This year has not been good to those who oppose vaccination: first one of the most commonly cited (and one of the only existing) papers claiming to find evidence that vaccination causes autism was revealed to be a complete fraud by The Times1, and then the federal “vaccine court” ruled that parents who brought a lawsuit “failed to demonstrate that … vaccines can contribute to … causing either autism or gastrointestinal dysfunction.”2 I hope their year gets a lot worse.
Members of the anti-vaccination club have been bleating for some time that immunizations are unnecessary, a scam by drug companies, or the cause of autism. On all three accounts they could not be more wrong. First, vaccination is absolutely essential to public health. Measles, one of the vaccinations that activists rail against, is not a slightly worse case of chicken pox, as many people who have never encountered a case seem to think. It causes pneumonia in 10 percent of children and 50 percent of adults infected, and death in three out of every 1000 cases (30 percent in immunocompromised patients). It can also cause encephalitis and brain damage3. Now the virus is back with a vengeance in the UK, where vaccination rates have fallen below the 85 percent rate needed to create herd immunity4.
Anti-vaccinationists have claimed that mandatory vaccination schemes are a scam by pharmaceutical companies. This makes no sense. Pharmaceutical companies make almost no money off of vaccines, even with mandatory vaccination5. Also, no one has managed to find a single case where industry has influenced the results of a study on vaccines. Whatever their other faults, conspiracy theorists make excellent watchdogs – assuming you don’t mind being woken up at 2:00 a.m. to investigate shadows, reflections and squirrels.
Finally, activists claim that vaccines cause autism. They are either deluded or disingenuous. First of all, there has yet to be a large-scale controlled study of any kind linking vaccination to autism6, and many studies have found the exact opposite7-10. Some activists have pointed to observations by parents and educators that either autism has increased over the years (which is more likely a result of increased awareness and screening). One activist, Rebecca Estepp, asked “When does anecdotal evidence become enough?” The answer is never. At the risk of being trite, the plural of “anecdote” is not “data.” We do not credit people on television claiming that a diet program works when scientific studies show that it doesn’t; why should we credit anecdotes claiming that vaccines cause autism when studies show the exact opposite?
I would propose two reforms: first, mandatory vaccination schedules should be expanded to include all children (even those not attending public school) and the philosophical and religious exemptions should be removed. We do not allow parents to endanger their children by refusing basic medical care such as insulin or antibiotics11, and there is no reason to allow parents to deny their children vaccines.
Second, parents that refuse to comply need to be charged with endangerment and doctors that encourage them need to lose their licenses. Imagine parents that put their children in a chamber that has a one in 10,00012 (or even lower) chance of filling with cyanide gas, despite the fact that every piece of evidence says that it’s dangerous and no evidence showing benefit. They would (rightly) be hauled to prison. Parents refusing to vaccinate their children are no different, except that they’re endangering more than just their kids. The doctors bear just as much responsibility: they are supposed to be protecting their patients, not promulgating hippy-dippy pseudoscientific nonsense that has been shown to be incorrect.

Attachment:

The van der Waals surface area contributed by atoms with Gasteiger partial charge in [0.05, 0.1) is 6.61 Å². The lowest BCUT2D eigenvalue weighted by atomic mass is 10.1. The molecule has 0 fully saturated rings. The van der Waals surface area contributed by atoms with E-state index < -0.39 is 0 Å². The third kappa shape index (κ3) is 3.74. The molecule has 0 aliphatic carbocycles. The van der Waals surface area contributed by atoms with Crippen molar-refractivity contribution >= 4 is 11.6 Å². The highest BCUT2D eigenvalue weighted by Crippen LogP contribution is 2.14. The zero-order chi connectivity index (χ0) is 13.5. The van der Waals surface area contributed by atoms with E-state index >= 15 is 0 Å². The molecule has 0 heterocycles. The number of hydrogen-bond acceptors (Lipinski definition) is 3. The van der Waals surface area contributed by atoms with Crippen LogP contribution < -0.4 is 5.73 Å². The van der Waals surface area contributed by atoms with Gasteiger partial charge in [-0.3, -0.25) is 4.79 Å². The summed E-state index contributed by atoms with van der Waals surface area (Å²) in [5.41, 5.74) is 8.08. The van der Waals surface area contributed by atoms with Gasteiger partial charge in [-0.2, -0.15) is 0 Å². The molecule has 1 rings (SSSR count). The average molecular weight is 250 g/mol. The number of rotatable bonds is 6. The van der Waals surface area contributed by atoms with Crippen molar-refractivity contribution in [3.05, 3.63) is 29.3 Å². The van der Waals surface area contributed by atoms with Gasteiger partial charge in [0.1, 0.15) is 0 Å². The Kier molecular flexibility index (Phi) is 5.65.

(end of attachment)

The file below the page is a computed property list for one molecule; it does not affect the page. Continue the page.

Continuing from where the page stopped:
Think of the children.
1) Deer B. MMR doctor Andrew Wakefield fixed data on autism. The Times 2009 February 8.
2) Johnston A. U.S. Court Rejects Vaccine Connection to Autism. The Wall Street Journal 2009 February 13.
3) Perry RT, Halsey NA. The Clinical Significance of Measles: A Review. The Journal of Infectious Diseases 2004 189(9):S4-S16.
4) MMR immunisation rate falls again. BBC NEWS 2004 September 23.
5) Goodman JL. Statement before the Committee on Energy and Commerce of the United States House of Representatives. 2005.
6) You can’t prove a negative. Thus no citation.
7) Gillberg C, Heijbel H. MMR and Autism. Autism 1998 2(4):423-424.
8) Madsen KM, Hviid A, Vestergaard M, Schendel D, Jan Wohlfahrt, Thorsen P, Olsen J, Mads Melbye MD. A Population-Based Study of Measles, Mumps, and Rubella Vaccination and Autism. New England Journal of Medicine 2002 347(19):1477-1482.
9) Jefferson T, Price D, Demicheli V, Bianco E. Unintended events following immunization with MMR: a systematic review. Vaccine 2003 21(25-26):3954-3960.
10) Fombonne E, Zakarian R, Bennett A, Meng L, McLean-Heywood D. Pervasive Developmental Disorders in Montreal, Quebec, Canada: Prevalence and Links With Immunizations. Pediatrics 2006 118(1):139-150.
11) Hammar RR. 1991 March 15. The Right to Refuse Medical Treatment. In Church Law and Tax Report. <http://www.churchlawtoday.com/private/library/pcl/p18f.htm>. Accessed 2009 March 15.
12) Which is (according to my very rough calculations) less than the chance of an unvaccinated kid in Britain getting measles.